The physics of muck spreading

Physicists have to tread carefully when it comes to fertiliser, but the first tentative steps to a better understanding of the ancient art of fertilising the soil are described in a paper published today in the Institute of Physics publication, The Journal of Measurement Science and Technology.

Frederic Cointault, Philippe Sarrazin and Michel Paindavoine of the University of Burgundy in Dijon, France show how to take a snapshot of particles of fertiliser as a centrifugal spreader spits them out. Their findings could improve efficiency in the spreading of fertilisers and reduce environmental damage along field margins.

It may seem a simple task load up your centrifugal spreader with fertiliser, start it up and drag it up and down the field with a tractor.
`But,` explains Cointault, `centrifugal spreading is a very important step in precision agriculture.`
If the fertiliser misses the target things really hit the fan in terms of wasted product and potential harm to the neighbouring environment.

Although mechanically simple, centrifugal spreaders used for fertilization rely on rather complex physics. Cointault and his colleagues are hoping to put a new spin on centrifugal spreaders. The researchers describe a high resolution imaging system that can be used to track particles of fertiliser as they are flung from the spinning disc of the spreader by centrifugal force at speeds up to 70 miles per hour (118 kilometres/hour). The team hopes to be able to work out how the flight paths of these fertiliser particles are affected by disc speed and other factors.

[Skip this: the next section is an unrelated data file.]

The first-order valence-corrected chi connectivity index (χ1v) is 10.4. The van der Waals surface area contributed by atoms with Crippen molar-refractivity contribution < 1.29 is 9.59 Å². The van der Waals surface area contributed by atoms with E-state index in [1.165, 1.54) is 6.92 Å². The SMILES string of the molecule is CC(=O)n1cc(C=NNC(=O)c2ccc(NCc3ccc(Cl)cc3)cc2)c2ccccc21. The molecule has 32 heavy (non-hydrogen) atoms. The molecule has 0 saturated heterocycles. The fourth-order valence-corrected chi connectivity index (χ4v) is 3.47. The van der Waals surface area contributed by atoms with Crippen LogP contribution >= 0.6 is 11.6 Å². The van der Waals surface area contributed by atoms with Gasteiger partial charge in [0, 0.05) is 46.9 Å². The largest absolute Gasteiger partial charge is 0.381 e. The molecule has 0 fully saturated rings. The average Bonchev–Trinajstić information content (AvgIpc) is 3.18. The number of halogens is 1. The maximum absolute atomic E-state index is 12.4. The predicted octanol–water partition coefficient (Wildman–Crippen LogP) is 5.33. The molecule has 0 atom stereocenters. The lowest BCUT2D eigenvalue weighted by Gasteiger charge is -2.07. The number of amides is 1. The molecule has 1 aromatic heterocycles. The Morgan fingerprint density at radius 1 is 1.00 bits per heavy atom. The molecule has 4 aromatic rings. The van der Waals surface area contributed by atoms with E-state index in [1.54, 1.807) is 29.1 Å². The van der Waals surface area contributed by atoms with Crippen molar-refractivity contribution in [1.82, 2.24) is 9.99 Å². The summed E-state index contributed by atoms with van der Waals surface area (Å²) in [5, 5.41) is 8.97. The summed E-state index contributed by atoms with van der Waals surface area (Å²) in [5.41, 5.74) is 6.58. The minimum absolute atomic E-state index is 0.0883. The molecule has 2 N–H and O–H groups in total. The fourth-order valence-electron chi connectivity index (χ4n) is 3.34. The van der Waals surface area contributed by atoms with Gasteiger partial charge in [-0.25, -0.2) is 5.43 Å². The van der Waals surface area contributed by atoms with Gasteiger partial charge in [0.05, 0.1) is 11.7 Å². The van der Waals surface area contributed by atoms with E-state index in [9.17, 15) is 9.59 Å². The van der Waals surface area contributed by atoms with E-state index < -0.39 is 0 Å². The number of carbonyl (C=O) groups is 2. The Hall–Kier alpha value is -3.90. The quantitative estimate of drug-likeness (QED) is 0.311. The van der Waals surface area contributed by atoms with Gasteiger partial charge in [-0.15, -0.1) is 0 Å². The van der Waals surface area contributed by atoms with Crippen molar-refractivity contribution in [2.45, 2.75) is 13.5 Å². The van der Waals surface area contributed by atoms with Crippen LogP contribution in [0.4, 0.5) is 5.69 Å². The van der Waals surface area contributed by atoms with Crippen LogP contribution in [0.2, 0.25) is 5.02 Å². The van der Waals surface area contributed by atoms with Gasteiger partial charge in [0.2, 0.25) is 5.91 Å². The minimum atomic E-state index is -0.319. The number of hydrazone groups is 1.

The imaging system uses a high-speed camera and multiple flash units to take multiexposure photographs of a muck spreader in action. The photographs then allow the physicists to work out the particle flight paths by applying equations usually used by firearms and forensics experts.

`The determination of the initial conditions of flight is very accurate,` says Cointault, `and they can be introduced as input data for ballistic models so as to evaluate the repartition on the ground.`

In other words, they can work out where the muck will land. However, you are unlikely to see the imaging system down on the farm because it is a rather expensive piece of kit.
`The system will help farmers indirectly by providing input into the design of muck spreaders and allow optimum settings for best distribution to be used,` says Cointault.
He adds that there might also be applications in fluid mechanics, medicine and sports

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